dewline: (celebration)
Just before leaving the current day job for the weekend, I heard from Alan Neal on CBC Radio's All in a Day the following good news: Amal el-Mohtar, a local SF&F author, is a Hugo Award nominee!

Confirmation from the author...

https://amalelmohtar.com/2017/04/04/hugo-if-true/

Wishing her the best of luck!
dewline: (Grief)
We lost the man who gave us the Vinyl Cafe stories today.

I said he was the most ruthless storyteller we've yet produced as a country, and I stand by that. It was never a complaint, and I am glad to have been able to thank him via Canada Post while I still had the chance for all of that.

I miss him anyway.
dewline: (Default)
I'm afraid I closed that community blog down a couple of weeks ago, per discusssions with the current executive of Can-Con. Between Facebook and Twitter, the organizers seem to be getting everything done via Social Media that they need to right now.
dewline: (education)
Randy links to a tale of quieter heroes...

Originally posted by [livejournal.com profile] rfmcdpei at [URBAN NOTE] "How construction barriers are bringing downtown's gritty past to life"
CBC News' Lorenda Reddekopp looks at how archeologists are uncovering the history of Toronto's infamous Ward, a neighbourhood that was an early center for immigration.

Mavis Garland clearly remembers the sign stuck in the window of her stepdad's barbershop: "No Discrimination."

That was back in the early 1950s. Garland's mother, a white woman and British immigrant, made the sign. Her Chinese stepfather wanted clients of all races to know they were welcome.

Garland says it worked.

Her family's story is one of six depicted in an art project — called Picturing The Ward — on the wooden construction hoardings surrounding what will eventually be a new courthouse in downtown Toronto, at 11 Centre Ave., northwest of city hall.

The street art covers two blocks, recounting life stories from the gritty, impoverished area that used to be known as "The Ward." It was a first home for new immigrants to the city dating back to the 1800s.
dewline: (canadian media)
Previously, we had Margaret Atwood finally getting into writing for comics with Angel Catbird. Now this.

Can we get a deal between Hayden Taylor and Pocket Books re: Trek novels?

From Q's YouTube page: Growing up, Drew Hayden Taylor immersed himself in science fiction books yet he often felt left out. Unable to see his own Ojibway experiences reflected in these works of literature, Taylor has since written a number of books through the perspective and lens of Indigenous people. He joins guest host Candy Palmater to discuss his collection of indigenous sci-fi stories in his new book "Take Us to Your Chief".
dewline: (compliment)
Specifically Windswept by Adam Rakunas. Thanks to [livejournal.com profile] james_nicoll for drawing my attention to it by reviewing its sequel and suggesting to start with Windswept and go to Like a Boss from there. Turns out the Ottawa Library has a couple of copies of Windswept in the circulating collection, so I was able to get a look for myself. Glad I did.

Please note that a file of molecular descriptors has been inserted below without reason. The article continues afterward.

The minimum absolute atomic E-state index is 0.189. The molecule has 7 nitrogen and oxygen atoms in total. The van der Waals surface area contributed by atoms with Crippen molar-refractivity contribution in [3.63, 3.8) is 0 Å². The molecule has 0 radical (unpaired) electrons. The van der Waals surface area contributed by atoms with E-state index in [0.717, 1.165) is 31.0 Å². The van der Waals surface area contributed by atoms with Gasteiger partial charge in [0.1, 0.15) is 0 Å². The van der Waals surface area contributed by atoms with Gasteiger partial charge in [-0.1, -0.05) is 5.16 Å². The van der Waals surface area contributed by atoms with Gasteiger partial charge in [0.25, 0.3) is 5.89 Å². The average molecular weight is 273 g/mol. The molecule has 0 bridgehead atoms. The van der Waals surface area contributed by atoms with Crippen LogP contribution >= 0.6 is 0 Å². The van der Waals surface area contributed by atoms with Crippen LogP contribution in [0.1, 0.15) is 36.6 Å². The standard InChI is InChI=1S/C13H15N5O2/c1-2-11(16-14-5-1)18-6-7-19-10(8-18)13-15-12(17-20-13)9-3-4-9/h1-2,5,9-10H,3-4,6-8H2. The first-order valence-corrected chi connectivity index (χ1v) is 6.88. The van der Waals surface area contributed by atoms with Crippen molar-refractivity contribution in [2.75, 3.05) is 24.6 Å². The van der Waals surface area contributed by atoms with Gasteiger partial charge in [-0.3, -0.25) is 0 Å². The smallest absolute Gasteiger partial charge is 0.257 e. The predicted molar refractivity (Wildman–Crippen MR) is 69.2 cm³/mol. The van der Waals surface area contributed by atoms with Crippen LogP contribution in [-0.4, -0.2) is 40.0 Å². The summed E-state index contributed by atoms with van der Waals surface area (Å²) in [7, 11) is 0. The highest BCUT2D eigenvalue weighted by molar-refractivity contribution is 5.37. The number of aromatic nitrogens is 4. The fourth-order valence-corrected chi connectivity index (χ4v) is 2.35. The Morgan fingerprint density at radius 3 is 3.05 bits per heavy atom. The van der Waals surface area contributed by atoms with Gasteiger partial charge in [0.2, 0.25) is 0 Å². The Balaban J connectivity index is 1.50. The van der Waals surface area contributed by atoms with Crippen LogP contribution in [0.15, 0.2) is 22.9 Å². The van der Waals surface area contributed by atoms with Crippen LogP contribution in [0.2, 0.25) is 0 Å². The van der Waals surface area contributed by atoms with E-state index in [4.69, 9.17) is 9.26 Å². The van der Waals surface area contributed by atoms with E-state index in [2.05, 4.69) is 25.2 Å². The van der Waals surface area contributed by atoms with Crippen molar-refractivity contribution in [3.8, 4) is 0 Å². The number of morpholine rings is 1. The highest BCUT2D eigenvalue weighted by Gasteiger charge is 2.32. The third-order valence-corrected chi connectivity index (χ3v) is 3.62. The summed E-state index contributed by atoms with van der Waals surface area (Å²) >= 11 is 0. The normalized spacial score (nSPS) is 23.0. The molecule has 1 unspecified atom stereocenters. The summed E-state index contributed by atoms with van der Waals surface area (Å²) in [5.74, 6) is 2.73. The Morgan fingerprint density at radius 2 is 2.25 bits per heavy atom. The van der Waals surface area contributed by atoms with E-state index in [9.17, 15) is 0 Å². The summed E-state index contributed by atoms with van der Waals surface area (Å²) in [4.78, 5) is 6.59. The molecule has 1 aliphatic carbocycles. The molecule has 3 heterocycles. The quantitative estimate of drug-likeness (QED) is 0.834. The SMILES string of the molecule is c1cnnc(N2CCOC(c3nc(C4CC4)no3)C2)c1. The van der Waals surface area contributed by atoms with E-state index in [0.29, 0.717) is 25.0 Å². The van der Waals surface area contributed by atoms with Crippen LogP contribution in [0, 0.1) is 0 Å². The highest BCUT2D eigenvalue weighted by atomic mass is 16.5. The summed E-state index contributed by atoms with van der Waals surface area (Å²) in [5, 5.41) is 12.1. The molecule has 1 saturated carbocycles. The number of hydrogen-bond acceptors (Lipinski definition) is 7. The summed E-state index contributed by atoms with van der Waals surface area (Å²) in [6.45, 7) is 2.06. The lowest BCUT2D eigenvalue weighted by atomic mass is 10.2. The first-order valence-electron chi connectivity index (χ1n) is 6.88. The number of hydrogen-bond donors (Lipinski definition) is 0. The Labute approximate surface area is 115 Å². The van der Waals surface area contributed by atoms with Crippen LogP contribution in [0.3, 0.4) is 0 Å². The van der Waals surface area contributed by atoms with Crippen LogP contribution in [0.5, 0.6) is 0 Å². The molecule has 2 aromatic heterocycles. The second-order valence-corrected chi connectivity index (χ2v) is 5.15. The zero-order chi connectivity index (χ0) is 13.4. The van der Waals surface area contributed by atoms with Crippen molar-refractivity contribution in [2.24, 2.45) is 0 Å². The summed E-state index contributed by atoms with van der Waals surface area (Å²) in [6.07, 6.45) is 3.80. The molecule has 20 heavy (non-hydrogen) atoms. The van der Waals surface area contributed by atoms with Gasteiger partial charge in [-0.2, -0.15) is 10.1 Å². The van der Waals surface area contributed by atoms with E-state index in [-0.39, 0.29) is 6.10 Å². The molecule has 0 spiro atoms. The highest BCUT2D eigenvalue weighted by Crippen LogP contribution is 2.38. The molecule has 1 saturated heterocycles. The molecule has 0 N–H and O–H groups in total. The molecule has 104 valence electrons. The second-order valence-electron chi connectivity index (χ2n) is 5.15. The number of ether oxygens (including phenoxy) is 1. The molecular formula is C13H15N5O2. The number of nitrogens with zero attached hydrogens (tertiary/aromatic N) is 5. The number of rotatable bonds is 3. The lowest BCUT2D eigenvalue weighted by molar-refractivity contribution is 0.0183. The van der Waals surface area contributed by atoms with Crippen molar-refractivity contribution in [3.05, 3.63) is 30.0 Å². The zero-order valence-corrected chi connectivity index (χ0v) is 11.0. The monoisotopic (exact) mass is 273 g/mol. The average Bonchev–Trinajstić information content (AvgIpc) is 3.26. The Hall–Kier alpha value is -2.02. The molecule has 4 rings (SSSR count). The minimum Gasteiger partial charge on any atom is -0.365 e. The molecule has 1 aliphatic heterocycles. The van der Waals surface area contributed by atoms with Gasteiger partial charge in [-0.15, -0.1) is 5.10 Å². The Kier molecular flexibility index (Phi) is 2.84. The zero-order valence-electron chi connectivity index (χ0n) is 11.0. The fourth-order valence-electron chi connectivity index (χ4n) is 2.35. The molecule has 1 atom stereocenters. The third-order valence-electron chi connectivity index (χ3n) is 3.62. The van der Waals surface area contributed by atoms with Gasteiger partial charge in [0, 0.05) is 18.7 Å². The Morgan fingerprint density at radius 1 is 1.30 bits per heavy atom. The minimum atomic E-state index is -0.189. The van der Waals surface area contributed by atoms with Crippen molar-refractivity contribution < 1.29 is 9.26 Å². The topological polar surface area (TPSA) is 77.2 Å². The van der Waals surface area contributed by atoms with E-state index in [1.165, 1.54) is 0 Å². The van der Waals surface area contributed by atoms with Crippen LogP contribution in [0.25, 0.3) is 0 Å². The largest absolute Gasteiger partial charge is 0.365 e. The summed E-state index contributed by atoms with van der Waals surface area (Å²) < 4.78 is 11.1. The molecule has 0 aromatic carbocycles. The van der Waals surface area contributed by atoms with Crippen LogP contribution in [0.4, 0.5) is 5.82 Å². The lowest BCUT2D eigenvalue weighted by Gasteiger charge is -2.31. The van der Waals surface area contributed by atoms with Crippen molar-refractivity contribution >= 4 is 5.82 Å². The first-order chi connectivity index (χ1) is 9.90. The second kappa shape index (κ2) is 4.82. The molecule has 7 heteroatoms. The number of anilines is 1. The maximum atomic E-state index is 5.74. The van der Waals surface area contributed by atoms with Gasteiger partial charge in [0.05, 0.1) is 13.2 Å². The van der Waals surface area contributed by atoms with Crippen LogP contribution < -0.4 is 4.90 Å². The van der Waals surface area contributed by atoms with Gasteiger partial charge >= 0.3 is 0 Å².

FYI: The reason I include "labour dispute" and "human rights" among the tags for this entry is because of themes in both novels.
dewline: (Sketching)
According to CTV's Atlantic News web service, today is National Superhero Day.

Speaking of celebrations: tomorrow will be a big day for independent bookstores in Canada and the USA.

The Intercept reports on...interventions in the communications of convicts' families on social media. The potential consequences for all involved seem Problematic at best to my eyes. That the examples under discussion are in Texas does not make the matter less relevant.

On mapping the now and the possible future, there is a book that I now want: Connectography.
dewline: (Ottawa)
The books we read all use a calendar system that puts events in the timeline on either side of the Battle of Yavin from A New Hope. I am becoming increasing convinced that the characters themselves are not using any such calendar-dating convention within the events of their lives.

What are some workable alternatives?
dewline: (comic books)
I'll be at the Shanghai Restaurant for supper and a chat session with a bunch of cartoonists, designers, animators, etc. tonight. Said restaurant's a half-block east of the corner of Bronson and Somerset West, on the north side of Somerset West. It's their first jam session of 2016. Any time after 6 PM should be good for you to start showing up.

Yes, it's short notice. I apologize for that. 
dewline: (animation)
This is a thing that happens here where I live every year now. Used to be even-numbered years only, but that's changed. I think that change is for the better.

If you're interested in the artform, the business or both, you might want to take a closer look.